How do we become culturally responsive as a teacher? For the past two articles, we’ve been diving into building alliances, specifically using the TESA interactions put together by the Los Angeles County Office of Education. Building alliances is a key foundational component, and in my opinion, the first step towards becoming culturally responsive.
There’s no magic fix or wand to wave in the journey to cultural responsiveness or competency, but as you get to know your students, listen to them, and build that alliance with them, you will start to see the magic of learning happen!
As we’ve been seeing, equity (or inequity) in interactions with students can quickly build up or tear down an alliance. Two articles ago, in The Power of an Alliance: Equity in Responses, we looked at ways to give equitable response opportunities, and in The Power of an Alliance: Equity in Feedback, we took a look at ways to provide feedback in a positive, meaningful way that built alliances. If you haven’t read those yet, make sure to take a look! Intentionally in having equity in interactions is an important way to value your students, and it will change your practice!
Let’s now move forward to the 3rd strand of the TESA interactions – Personal Regard. Let’s take a look at each of the 5 interactions associated to personal regard.
- Personal interest and compliments
Proximity – the teacher understands the significance of being near a student while they work. Having equity in proximity means we are giving students the same access to the content. When we are thinking about this through the lens of proximity, it means we are standing near students who need our physical presence, and we are showing trust to students by giving space when trust is needed. We are not spending all of our time by certain students and ignoring others.
Courtesy – the teacher uses expressions of courtesy in interactions with students. This is a big one for me. I wish I could tell you teachers weren’t rude to students, but some of them are. And it’s heartbreaking. Courtesy in interactions is something that should be expected, whether you are greeting students, correcting them, giving them feedback, or giving directions. Sometimes, as teachers, we get frustrated, and that’s understandable, but your students deserve to have courteous interactions. This shows respect and value, and those are core pieces of equity and alliances. If you are a parent, how would you want your child to be treated by their teacher? If there was a video camera on in your classroom where the feed went to parents, would the parents of your students be glad that you are their teacher? Think with me, if you will, about how you expect to be spoken to in local businesses, by your co-workers or administration, and by your family and friends. Now, reflect for a moment on how you have interacted recently with your most difficult students. Do these match? Interacting in a courteous, polite manner sets the culture for how students should interact with you and each other.
Personal interest and compliments – the teacher learns how to ask questions, give compliments, or make statements related to a student’s personal interest or experiences. Asking specific questions about their family (“Has your mom had her baby yet?”) or giving personal compliments (“Hey David, I like your hair cut!”) adds an important layer of connection and shows the students that you care about them on more than an academic level. Remember, your students from a collectivist culture will need to know this in order to build that alliance with you, and the alliance leads to learning! The saying, “They don’t care what you know until they know that you care” rings very true with students from a collectivist background or students of poverty. Getting to know them on a personal level is a primary way to show that you care and that you genuinely want to build an alliance.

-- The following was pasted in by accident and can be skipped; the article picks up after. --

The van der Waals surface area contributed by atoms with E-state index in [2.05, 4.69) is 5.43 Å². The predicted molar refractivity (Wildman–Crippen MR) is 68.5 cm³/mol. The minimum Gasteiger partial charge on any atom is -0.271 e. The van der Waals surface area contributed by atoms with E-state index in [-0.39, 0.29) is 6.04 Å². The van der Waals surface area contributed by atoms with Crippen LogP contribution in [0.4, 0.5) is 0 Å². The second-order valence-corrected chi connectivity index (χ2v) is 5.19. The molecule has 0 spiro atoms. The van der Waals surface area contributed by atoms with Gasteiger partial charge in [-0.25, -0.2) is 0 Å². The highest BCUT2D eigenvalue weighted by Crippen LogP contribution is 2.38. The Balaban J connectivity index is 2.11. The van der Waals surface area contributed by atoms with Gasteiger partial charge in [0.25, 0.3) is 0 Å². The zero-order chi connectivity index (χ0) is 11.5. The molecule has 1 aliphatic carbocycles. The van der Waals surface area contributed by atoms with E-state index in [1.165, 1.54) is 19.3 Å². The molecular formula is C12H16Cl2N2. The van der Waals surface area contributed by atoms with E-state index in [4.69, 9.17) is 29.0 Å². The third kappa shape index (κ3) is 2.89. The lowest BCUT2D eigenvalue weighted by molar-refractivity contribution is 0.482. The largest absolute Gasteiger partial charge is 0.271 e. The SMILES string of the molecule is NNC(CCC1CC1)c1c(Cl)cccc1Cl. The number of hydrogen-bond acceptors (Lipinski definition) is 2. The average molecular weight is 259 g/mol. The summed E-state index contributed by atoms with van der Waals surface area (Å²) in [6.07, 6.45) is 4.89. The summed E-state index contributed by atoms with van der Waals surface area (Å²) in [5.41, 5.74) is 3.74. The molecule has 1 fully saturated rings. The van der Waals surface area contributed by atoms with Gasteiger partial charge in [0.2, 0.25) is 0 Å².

Touching – the teacher touches students in a respectful, appropriate, and friendly manner. A personal touch releases endorphins and increases oxytocin, which lowers stress and adds connection. When you can appropriately give a high five, hand-shake, or a hand on the shoulder, it communicates very positive feelings towards the student. Knowing that many of your students of poverty may not receive that personal touch on a regular basis, it makes this type of interaction all the more important and meaningful in creating the alliance.
Desisting – the teachers is able to stop a student’s misbehavior in a calm and courteous manner. Students are not perfect. They will need to be corrected. They will make mistakes. How we redirect and guide them can help or hurt the alliance, and so much more. Being able to desist calmly deescalates a situation, teaches students how to handle difficult situations, and sets them up to rejoin the learning quickly. As a warning, be very careful about sarcasm. Some of us are sarcastic by nature (or habit), but sarcasm can be quickly misinterpreted and can lead to a division in the alliance.
Being aware of how we are interacting with students is so important as an educator. When we let our emotions get in the way of how we are responding to students, it can be very detrimental. Make a plan for buiding in equity in these interactions. Create systems where possible, and self-reflect often. Your students will thank you, and the alliances you build will be so worth it!
To learn more about culturally responsive teaching, reserve your spot for our 3rd Administrator Symposium: What is Culturally Responsive Teaching? this Thursday, 5/20/21 at 7:45 PM CST, or visit our website at www.pressing-onward.org!